In July 2020, the government rejected calls for Black and other minorities' history to be added to the English national curriculum. In response, Yvonne Davis, a retired primary school headteacher, has launched a GoFundMe campaign to send a copy of the book100 Great Black Britons, published today (Oct. 1), to every school in the UK.
Davis's aim is to reach £215,000 in order to be able to send a copy of the book to each of the 8,205 secondary schools in the country. "We want to send a copy of this vital book, with a poster, to all secondary schools in the UK," the GoFundMe page reads. "It is a big idea. There are 8,205 secondary schools on our list – including independent schools, special schools and pupil referral units. But we’re up for the challenge."
"The book is about celebrating the role of people of African and Caribbean descent in British history amidst the continuing exclusion of the Black British community from the mainstream popular conception of 'Britishness'. Each entry explores in depth the individual's contribution to British history – a contribution that too often has been either overlooked or dismissed."
Co-authored by Windrush campaigner Patrick Vernon and historian Dr Angelina Osborne, 100 Great Black Britons celebrates outstanding Black Brits from the past 400 years. It is the second edition of the publication, picking up where 2003's campaign – which saw nurse Mary Seacole topping the list – left off. Unlike that initial selection though, 2020's version is not ranked and has been compiled by a panel from public nominations.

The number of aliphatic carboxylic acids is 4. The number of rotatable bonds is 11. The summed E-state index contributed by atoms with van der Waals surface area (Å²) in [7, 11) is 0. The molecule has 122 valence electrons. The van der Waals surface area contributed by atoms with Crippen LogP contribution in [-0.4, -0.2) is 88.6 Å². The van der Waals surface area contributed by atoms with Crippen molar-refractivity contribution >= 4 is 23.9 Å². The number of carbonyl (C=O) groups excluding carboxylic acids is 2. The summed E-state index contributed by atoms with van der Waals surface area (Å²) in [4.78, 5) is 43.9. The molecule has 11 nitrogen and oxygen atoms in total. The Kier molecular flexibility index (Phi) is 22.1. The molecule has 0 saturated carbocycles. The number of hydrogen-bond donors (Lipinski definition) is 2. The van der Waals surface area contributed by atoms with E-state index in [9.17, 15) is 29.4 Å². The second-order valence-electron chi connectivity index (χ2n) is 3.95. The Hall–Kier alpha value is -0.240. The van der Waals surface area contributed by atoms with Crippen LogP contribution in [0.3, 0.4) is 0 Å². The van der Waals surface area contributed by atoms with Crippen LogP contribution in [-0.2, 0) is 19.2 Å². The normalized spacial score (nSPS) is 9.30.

Vernon told the Guardian that "the book could easily have been called 1,000 Great Black Britons" with the number of nominations they received. Included in that list are the likes of Booker prize-winner Bernardine Evaristo, Vogue editor Edward Enninful, transgender activist Munroe Bergdorf, director Steve McQueen, and businesswoman Sharon White.
"The book is for everybody, it’s about informing and educating everybody," said Osborne. "I think it’s always been unacceptable to us to be at school or in education not having black British history included in the curriculum."
She added: “Our book is just really a jumping point. People can read about the individuals, particularly the historical figures and say: ‘There must be more, of course there’s more, I would like to learn more about those people’.”
You can donate to the GoFundMe page here.
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